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Older Mothers May Raise Better-Behaved Kids, Study Suggests

Tendency of moms to mellow with age may play role in children having fewer social, emotional problems
(*this news item will not be available after 06/21/2017)
By Robert Preidt
Thursday, March 23, 2017
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THURSDAY, March 23, 2017 (HealthDay News) -- Older mothers are less likely to scold or punish their young children, and those children tend to have fewer behavioral, social and emotional problems, a new study suggests.

According to researchers from Aarhus University in Denmark, older moms tend to have more stable relationships, are more educated, and have more wealth and resources.

"We know that people become more mentally flexible with age, are more tolerant of other people and thrive better emotionally themselves," researcher Dion Sommer said in a university news release.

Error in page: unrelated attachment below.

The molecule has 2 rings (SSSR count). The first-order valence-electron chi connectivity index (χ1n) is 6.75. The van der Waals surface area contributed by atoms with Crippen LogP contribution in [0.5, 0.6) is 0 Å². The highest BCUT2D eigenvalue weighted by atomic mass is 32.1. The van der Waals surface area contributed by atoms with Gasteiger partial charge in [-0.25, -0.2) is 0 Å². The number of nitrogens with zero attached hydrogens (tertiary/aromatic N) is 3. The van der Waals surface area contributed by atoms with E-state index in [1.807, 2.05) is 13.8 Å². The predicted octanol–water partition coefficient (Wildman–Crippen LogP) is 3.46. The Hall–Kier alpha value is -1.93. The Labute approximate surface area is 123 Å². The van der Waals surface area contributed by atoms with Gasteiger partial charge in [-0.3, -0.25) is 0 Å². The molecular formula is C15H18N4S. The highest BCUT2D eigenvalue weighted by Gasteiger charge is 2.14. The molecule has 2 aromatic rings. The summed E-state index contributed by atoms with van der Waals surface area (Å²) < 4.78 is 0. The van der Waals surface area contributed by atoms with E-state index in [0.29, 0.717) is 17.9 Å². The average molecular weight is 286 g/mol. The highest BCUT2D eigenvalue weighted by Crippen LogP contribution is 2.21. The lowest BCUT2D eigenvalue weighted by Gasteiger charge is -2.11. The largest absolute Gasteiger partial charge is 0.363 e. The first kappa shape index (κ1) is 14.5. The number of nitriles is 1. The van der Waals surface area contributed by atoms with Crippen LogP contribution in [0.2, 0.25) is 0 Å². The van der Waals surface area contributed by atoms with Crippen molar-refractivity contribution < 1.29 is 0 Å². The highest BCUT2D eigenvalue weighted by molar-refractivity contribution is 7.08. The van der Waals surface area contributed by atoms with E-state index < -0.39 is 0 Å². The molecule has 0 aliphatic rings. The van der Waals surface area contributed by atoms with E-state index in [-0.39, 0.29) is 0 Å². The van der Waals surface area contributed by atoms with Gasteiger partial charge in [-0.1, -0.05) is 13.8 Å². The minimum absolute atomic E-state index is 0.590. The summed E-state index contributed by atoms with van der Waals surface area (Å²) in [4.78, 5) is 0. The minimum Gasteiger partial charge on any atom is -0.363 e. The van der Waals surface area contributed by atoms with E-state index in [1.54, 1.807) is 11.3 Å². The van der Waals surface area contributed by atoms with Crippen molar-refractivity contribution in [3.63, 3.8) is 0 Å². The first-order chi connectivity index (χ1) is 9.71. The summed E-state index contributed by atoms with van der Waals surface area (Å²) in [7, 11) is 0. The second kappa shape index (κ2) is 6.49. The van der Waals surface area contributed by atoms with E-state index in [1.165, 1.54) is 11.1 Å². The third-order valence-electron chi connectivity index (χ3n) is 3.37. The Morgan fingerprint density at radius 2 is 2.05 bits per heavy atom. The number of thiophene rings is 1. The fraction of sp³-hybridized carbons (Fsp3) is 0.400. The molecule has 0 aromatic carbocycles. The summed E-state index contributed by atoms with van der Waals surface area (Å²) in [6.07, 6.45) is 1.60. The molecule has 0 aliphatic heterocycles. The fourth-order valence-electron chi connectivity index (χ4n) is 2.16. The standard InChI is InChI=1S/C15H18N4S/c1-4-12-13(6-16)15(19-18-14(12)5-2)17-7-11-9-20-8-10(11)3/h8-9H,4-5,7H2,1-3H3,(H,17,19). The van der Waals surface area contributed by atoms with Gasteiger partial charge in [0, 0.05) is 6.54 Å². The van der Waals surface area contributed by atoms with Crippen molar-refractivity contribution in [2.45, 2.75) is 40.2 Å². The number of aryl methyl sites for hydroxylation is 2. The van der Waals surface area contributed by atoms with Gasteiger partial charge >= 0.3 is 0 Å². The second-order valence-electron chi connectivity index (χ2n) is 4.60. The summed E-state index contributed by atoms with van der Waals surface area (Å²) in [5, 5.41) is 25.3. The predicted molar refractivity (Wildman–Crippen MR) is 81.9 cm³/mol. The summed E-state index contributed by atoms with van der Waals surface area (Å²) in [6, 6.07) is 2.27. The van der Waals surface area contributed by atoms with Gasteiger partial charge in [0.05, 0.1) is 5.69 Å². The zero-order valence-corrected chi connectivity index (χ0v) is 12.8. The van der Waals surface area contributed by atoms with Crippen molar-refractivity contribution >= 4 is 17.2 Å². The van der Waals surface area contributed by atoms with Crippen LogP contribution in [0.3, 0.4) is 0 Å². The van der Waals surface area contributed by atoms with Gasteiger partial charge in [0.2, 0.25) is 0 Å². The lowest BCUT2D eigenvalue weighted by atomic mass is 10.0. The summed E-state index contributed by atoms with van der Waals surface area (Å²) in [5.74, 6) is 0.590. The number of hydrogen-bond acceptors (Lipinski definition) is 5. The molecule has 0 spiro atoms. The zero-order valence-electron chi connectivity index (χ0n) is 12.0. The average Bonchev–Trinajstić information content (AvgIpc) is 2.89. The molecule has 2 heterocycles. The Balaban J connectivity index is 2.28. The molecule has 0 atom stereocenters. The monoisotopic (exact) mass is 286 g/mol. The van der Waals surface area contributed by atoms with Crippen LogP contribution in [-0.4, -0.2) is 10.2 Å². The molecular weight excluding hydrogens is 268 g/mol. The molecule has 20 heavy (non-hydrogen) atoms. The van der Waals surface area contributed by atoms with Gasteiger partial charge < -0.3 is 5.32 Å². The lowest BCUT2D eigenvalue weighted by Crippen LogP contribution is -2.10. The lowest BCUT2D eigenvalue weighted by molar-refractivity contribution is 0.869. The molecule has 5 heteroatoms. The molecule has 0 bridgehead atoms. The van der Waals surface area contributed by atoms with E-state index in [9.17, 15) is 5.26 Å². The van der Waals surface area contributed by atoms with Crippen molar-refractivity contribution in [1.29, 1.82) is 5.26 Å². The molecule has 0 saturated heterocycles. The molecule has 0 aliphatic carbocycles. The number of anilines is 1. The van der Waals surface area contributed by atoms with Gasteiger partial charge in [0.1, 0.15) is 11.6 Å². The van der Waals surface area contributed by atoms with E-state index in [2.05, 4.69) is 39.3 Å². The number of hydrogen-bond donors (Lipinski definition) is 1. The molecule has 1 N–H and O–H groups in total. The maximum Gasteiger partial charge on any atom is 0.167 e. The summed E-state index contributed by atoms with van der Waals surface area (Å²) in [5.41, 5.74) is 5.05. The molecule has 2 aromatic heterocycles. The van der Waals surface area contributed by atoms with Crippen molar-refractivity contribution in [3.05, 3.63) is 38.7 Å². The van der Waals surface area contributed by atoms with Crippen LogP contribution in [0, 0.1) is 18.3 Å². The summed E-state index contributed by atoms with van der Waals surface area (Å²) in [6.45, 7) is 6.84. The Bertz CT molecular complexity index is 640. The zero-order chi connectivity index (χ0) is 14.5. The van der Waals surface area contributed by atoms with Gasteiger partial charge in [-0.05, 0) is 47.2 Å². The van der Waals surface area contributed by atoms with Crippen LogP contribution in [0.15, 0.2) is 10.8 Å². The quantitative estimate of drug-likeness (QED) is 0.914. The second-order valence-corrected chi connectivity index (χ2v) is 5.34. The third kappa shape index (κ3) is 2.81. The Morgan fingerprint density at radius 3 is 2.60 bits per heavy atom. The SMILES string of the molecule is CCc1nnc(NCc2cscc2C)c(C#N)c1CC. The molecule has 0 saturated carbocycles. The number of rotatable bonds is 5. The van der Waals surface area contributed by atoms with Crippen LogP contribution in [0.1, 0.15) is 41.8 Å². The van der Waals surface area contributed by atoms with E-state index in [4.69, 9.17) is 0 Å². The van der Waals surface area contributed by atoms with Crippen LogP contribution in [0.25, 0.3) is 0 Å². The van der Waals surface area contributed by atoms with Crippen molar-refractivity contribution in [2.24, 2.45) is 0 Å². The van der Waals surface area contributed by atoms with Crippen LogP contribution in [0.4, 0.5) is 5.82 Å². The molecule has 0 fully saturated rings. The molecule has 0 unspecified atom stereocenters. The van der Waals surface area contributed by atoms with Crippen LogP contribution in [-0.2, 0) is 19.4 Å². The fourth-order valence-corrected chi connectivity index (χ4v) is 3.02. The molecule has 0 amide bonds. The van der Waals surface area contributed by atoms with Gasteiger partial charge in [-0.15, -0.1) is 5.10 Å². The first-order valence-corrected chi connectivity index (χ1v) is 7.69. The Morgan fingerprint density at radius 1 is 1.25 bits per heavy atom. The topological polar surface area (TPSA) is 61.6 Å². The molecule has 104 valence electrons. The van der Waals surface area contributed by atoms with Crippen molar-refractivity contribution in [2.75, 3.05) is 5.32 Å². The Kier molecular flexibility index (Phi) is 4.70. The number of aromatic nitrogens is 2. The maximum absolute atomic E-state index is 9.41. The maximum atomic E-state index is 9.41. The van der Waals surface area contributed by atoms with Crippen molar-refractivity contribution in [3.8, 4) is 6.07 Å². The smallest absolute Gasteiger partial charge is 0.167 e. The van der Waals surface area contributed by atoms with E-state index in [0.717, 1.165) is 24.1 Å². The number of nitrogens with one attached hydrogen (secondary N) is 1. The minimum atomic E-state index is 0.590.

"That's why psychological maturity may explain why older mothers do not scold and physically discipline their children as much," he added.

"This style of parenting can thereby contribute to a positive psychosocial environment, which affects the children's upbringing," Sommer explained.

The researchers noted that these benefits were seen in children when they were ages 7 and 11, but not when they were age 15.

In the study, the investigators looked at data from a random sample of just over 4,700 Danish mothers. The findings showed that, in 2015, the average age at pregnancy in this group was about 31, which means that most Danish children today are born when their mother is over 30 years old.

Many experts advise women not to wait too long to have children, due to declining fertility and increased risk of problems such as miscarriage, preterm birth and birth defects.

"However, when estimating the consequences of the rising maternal age, it's important to consider both the physical and psychosocial pros and cons," Sommer said.

The study was published recently in the European Journal of Developmental Psychology.

SOURCE: Aarhus University, news release

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